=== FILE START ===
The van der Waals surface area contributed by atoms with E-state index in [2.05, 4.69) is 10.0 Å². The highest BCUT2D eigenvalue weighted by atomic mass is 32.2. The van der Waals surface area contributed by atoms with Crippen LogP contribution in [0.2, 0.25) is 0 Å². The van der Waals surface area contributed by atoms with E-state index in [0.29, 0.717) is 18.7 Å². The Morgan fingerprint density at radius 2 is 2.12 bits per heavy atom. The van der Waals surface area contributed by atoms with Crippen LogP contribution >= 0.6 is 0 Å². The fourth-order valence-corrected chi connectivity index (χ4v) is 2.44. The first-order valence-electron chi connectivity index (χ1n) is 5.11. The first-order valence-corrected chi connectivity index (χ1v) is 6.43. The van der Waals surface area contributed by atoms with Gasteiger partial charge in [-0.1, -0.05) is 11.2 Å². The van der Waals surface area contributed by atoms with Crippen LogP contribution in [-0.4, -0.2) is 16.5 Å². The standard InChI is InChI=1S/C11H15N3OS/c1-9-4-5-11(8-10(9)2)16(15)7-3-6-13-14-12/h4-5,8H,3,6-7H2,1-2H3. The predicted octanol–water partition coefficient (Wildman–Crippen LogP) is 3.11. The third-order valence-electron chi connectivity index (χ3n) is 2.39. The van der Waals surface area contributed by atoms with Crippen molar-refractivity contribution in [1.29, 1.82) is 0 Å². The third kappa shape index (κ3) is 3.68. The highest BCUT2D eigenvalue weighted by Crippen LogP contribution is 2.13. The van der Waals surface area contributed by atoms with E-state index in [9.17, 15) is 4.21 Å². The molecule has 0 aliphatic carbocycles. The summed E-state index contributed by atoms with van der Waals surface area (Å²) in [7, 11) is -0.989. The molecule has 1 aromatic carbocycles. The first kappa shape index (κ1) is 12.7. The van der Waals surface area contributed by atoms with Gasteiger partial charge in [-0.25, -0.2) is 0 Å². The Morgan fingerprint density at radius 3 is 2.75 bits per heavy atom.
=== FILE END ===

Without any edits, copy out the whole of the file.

The van der Waals surface area contributed by atoms with E-state index in [2.05, 4.69) is 10.0 Å². The highest BCUT2D eigenvalue weighted by atomic mass is 32.2. The van der Waals surface area contributed by atoms with Crippen LogP contribution in [0.2, 0.25) is 0 Å². The van der Waals surface area contributed by atoms with E-state index in [0.29, 0.717) is 18.7 Å². The Morgan fingerprint density at radius 2 is 2.12 bits per heavy atom. The van der Waals surface area contributed by atoms with Crippen LogP contribution >= 0.6 is 0 Å². The fourth-order valence-corrected chi connectivity index (χ4v) is 2.44. The first-order valence-electron chi connectivity index (χ1n) is 5.11. The first-order valence-corrected chi connectivity index (χ1v) is 6.43. The van der Waals surface area contributed by atoms with Gasteiger partial charge in [-0.1, -0.05) is 11.2 Å². The van der Waals surface area contributed by atoms with Crippen LogP contribution in [-0.4, -0.2) is 16.5 Å². The standard InChI is InChI=1S/C11H15N3OS/c1-9-4-5-11(8-10(9)2)16(15)7-3-6-13-14-12/h4-5,8H,3,6-7H2,1-2H3. The predicted octanol–water partition coefficient (Wildman–Crippen LogP) is 3.11. The third-order valence-electron chi connectivity index (χ3n) is 2.39. The van der Waals surface area contributed by atoms with Crippen molar-refractivity contribution in [1.29, 1.82) is 0 Å². The third kappa shape index (κ3) is 3.68. The highest BCUT2D eigenvalue weighted by Crippen LogP contribution is 2.13. The van der Waals surface area contributed by atoms with E-state index in [9.17, 15) is 4.21 Å². The molecule has 0 aliphatic carbocycles. The summed E-state index contributed by atoms with van der Waals surface area (Å²) in [7, 11) is -0.989. The molecule has 1 aromatic carbocycles. The first kappa shape index (κ1) is 12.7. The van der Waals surface area contributed by atoms with Gasteiger partial charge in [-0.25, -0.2) is 0 Å². The Morgan fingerprint density at radius 3 is 2.75 bits per heavy atom.